The Network and Digital Technology Major 2013-14
Graduates of the network and digital technology B.A. program will be prepared to contribute to engineering design teams, work with technology development, or join the computer network workforce. The major is designed for students looking to combine technology with other fields as a double major, or concentrate on digital design or computer networks in preparation for professional employment.
Study and Research Opportunities
Admission to the Jack Baskin School of Engineering (BSOE)
Please see the current UC Santa Cruz General Catalog for a full description of the BSOE admissions policy.
Freshman Applicants: Once at UCSC, students will be accepted into the major based on grade-point average in selected lower-division mathematics, physics, and programming courses required for the major.
Transfer Applicants: Admission into the major will be based on the student’s academic college record. Applicants are encouraged to take and excel in as many courses that are equivalent to the department’s lower-division courses (see Transfer Preparation section) as possible. Only students who have completed a minimum of four courses required for the major will be considered for admission to the major.
High School Preparation
It is recommended that high school students intending to apply to the BSOE have completed four years of mathematics (through advanced algebra and trigonometry) and three years of science in high school, if possible one year each of chemistry, physics, and biology. Comparable college mathematics and science courses completed at other institutions may be accepted in place of high school preparation. Students without this preparation may be required to take additional courses to prepare themselves for the program. Students who would otherwise not be able to enroll in Mathematics 19A, Calculus for Scientists and Engineers, should consider taking precalculus during the summer before coming to UCSC.
The BSOE strongly encourages applications from transfer students. Due to the prerequisite structure for upper-division courses, it is necessary for prospective transfer students to have completed as many of the lower-division requirements for the computer engineering major as possible in order to complete the degree within a reasonable time. Students must plan carefully because many courses must be taken sequentially. Applicants must take and excel in as many courses for the major as possible. Completion of mathematics courses through differential equations and linear algebra as well as physics is particularly important.
Transfer students seeking to major in network and digital technology should plan to complete the following foundation courses prior to transfer:
- Mathematics 19A-B, Calculus for Science, Engineering, and Mathematics (two quarters)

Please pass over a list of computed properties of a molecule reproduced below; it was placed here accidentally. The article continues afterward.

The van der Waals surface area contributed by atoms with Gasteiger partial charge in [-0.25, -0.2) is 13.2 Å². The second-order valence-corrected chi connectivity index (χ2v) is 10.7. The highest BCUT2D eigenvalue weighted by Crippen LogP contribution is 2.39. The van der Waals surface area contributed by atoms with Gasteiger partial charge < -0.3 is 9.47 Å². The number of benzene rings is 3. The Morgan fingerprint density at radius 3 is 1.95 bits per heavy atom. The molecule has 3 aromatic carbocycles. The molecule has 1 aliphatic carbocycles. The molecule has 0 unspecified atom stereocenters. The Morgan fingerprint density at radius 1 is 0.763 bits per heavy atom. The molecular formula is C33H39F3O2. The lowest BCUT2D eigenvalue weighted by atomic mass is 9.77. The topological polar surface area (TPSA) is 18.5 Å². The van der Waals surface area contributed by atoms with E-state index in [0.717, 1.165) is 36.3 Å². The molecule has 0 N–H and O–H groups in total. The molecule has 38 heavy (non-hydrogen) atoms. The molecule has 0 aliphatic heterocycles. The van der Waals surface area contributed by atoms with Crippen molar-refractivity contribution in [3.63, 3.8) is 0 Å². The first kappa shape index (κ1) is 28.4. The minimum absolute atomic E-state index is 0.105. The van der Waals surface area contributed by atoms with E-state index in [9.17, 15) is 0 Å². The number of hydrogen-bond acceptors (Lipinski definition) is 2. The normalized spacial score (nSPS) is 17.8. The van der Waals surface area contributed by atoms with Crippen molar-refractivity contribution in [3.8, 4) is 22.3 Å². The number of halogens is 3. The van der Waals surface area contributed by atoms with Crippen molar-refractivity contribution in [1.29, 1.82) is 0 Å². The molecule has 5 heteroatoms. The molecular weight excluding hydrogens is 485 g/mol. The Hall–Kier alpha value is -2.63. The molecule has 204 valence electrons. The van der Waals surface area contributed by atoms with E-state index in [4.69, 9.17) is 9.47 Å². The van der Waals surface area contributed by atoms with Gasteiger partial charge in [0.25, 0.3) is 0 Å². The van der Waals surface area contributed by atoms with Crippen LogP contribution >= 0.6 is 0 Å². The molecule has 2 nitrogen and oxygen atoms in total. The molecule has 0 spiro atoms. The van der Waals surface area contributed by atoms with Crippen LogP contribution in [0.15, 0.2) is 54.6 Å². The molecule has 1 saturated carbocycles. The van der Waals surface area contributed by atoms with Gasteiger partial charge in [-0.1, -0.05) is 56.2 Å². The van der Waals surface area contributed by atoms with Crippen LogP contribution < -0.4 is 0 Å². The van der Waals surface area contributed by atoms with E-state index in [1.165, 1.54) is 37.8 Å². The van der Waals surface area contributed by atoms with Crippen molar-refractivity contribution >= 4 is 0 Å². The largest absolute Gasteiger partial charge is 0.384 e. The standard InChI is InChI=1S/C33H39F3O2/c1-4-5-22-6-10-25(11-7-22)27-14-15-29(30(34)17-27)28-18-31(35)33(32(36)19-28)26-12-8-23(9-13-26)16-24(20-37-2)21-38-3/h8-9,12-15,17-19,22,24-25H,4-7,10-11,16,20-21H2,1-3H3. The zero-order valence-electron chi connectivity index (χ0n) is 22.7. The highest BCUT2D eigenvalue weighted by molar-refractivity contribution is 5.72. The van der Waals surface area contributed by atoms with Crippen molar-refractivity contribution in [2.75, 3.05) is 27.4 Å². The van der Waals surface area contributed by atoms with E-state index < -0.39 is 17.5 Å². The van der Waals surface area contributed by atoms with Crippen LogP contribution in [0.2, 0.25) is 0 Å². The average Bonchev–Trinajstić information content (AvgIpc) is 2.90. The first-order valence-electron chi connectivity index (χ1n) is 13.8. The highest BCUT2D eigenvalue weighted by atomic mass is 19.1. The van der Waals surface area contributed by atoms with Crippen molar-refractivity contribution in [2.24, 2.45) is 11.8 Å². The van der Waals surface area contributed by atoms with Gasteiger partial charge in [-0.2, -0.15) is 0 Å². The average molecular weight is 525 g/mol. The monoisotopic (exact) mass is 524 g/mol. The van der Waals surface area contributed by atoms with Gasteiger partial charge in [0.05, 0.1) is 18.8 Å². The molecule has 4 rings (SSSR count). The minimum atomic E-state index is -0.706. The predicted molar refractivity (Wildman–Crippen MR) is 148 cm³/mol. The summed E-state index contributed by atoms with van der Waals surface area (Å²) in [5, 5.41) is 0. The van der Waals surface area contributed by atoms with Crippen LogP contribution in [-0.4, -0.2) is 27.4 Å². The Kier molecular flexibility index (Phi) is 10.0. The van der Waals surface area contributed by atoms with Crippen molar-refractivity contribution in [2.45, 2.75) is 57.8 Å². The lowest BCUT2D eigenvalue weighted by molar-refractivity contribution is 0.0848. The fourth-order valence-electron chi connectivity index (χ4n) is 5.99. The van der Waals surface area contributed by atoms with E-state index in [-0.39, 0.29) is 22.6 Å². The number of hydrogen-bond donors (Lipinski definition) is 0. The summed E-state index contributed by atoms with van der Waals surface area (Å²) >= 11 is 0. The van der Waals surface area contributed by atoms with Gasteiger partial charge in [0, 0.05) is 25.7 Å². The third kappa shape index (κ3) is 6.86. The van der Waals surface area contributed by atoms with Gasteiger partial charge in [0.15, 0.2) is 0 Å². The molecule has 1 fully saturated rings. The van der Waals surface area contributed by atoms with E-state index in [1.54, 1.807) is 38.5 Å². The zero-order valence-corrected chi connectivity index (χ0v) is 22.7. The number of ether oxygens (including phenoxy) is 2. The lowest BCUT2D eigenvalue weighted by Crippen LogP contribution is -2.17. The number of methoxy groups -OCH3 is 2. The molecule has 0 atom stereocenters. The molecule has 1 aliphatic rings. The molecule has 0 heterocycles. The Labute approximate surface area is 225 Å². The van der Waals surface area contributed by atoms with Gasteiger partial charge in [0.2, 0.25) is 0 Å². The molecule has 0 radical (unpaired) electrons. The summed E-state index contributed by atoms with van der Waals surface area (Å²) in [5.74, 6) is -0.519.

- Applied Mathematics and Statistics 10, Mathematical Methods for Engineers I
- Applied Mathematics and Statistics 20, Mathematical Methods for Engineers II
- Physics 5A/L, Introduction to Physics I and Physics 5C/M, Introduction to Physics III
Transfer students should not follow the Intersegmental General Education Transfer Curriculum (IGETC) because it will not provide transfer students with enough mathematics and engineering courses to allow them to complete these programs at UC Santa Cruz in two years.
Transfer students should focus on articulated lower-division courses for the major listed on the web site www.assist.org.
Lower-division requirements in network and digital technology are similar to those of the B.S. in computer engineering. To preserve their options, students who are hesitating between these two degrees should prepare for both majors by taking the Physics 5 rather than 6 series and AMS 20 rather than Math 24.
Mission and Program Objectives
The UCSC B.A. in network and digital technology provides students with in-depth knowledge of the underlying structure and function of network and computer technology and the design processes that make those technologies function. The program is tailored to students who wish to combine technology with other fields or have a general focus on digital design or computer networks. The B.A. in network and digital technology is not an engineering degree, but B.A. graduates will be prepared to work with technology development in other capacities, or to join the computer network workforce. Students interested in graduate study should pursue a B.S. program.
- Assistive technologies
- Communications design
- Environmental monitoring
- Network administration and security
- Remote sensing
- Robotics and autonomous systems
These are only samples of the field’s many possibilities.
Internships, Fieldwork, and Education Abroad Opportunities
Many students find internships and fieldwork to be a valuable part of their academic experience. They work closely with faculty and career advisers in the UC Santa Cruz Career Center to identify existing opportunities and often to create their own internships with local companies or in nearby Silicon Valley. For more information about internships, visit intern.ucsc.edu.
BSOE students may wish to develop their cross-cultural competency, typically via the Education Abroad Program (EAP). Interested students must work very closely with the faculty and academic advisers in their major very early during the freshman or sophomore year to create a plan for transferability of course work towards graduation. For more EAP information, visit eap.ucop.edu/ourprograms/pages/default.aspx.
Undergraduate Advising Office
Jack Baskin School of Engineering
University of California, Santa Cruz
1156 High Street
Santa Cruz, California 95064